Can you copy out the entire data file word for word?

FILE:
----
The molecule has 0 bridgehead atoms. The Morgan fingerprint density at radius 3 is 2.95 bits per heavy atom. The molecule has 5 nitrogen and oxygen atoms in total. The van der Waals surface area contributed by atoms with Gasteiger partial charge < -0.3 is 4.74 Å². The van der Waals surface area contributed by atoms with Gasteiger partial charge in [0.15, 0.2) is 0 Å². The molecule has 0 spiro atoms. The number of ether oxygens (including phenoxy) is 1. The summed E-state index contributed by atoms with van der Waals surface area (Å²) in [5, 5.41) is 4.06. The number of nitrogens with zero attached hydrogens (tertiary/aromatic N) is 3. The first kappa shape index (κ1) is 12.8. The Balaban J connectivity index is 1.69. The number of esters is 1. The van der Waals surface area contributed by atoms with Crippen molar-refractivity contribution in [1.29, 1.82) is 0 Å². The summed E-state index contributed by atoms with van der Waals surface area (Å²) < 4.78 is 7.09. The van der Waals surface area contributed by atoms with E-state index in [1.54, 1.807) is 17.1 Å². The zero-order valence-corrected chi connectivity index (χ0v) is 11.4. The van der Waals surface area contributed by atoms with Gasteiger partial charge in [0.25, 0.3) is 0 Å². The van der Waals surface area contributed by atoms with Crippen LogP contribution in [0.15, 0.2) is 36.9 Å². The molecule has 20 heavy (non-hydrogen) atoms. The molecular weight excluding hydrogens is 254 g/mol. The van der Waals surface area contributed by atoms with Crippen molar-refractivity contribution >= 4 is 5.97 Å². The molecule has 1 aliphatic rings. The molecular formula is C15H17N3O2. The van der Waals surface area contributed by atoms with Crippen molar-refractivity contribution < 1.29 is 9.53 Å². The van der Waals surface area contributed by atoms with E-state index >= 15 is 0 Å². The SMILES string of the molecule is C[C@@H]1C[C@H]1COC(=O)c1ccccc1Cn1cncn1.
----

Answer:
The molecule has 0 bridgehead atoms. The Morgan fingerprint density at radius 3 is 2.95 bits per heavy atom. The molecule has 5 nitrogen and oxygen atoms in total. The van der Waals surface area contributed by atoms with Gasteiger partial charge < -0.3 is 4.74 Å². The van der Waals surface area contributed by atoms with Gasteiger partial charge in [0.15, 0.2) is 0 Å². The molecule has 0 spiro atoms. The number of ether oxygens (including phenoxy) is 1. The summed E-state index contributed by atoms with van der Waals surface area (Å²) in [5, 5.41) is 4.06. The number of nitrogens with zero attached hydrogens (tertiary/aromatic N) is 3. The first kappa shape index (κ1) is 12.8. The Balaban J connectivity index is 1.69. The number of esters is 1. The van der Waals surface area contributed by atoms with Crippen molar-refractivity contribution in [1.29, 1.82) is 0 Å². The summed E-state index contributed by atoms with van der Waals surface area (Å²) < 4.78 is 7.09. The van der Waals surface area contributed by atoms with E-state index in [1.54, 1.807) is 17.1 Å². The zero-order valence-corrected chi connectivity index (χ0v) is 11.4. The van der Waals surface area contributed by atoms with Gasteiger partial charge in [0.25, 0.3) is 0 Å². The van der Waals surface area contributed by atoms with Crippen LogP contribution in [0.15, 0.2) is 36.9 Å². The molecule has 20 heavy (non-hydrogen) atoms. The molecular weight excluding hydrogens is 254 g/mol. The van der Waals surface area contributed by atoms with Crippen molar-refractivity contribution >= 4 is 5.97 Å². The molecule has 1 aliphatic rings. The molecular formula is C15H17N3O2. The van der Waals surface area contributed by atoms with Crippen molar-refractivity contribution < 1.29 is 9.53 Å². The van der Waals surface area contributed by atoms with E-state index >= 15 is 0 Å². The SMILES string of the molecule is C[C@@H]1C[C@H]1COC(=O)c1ccccc1Cn1cncn1.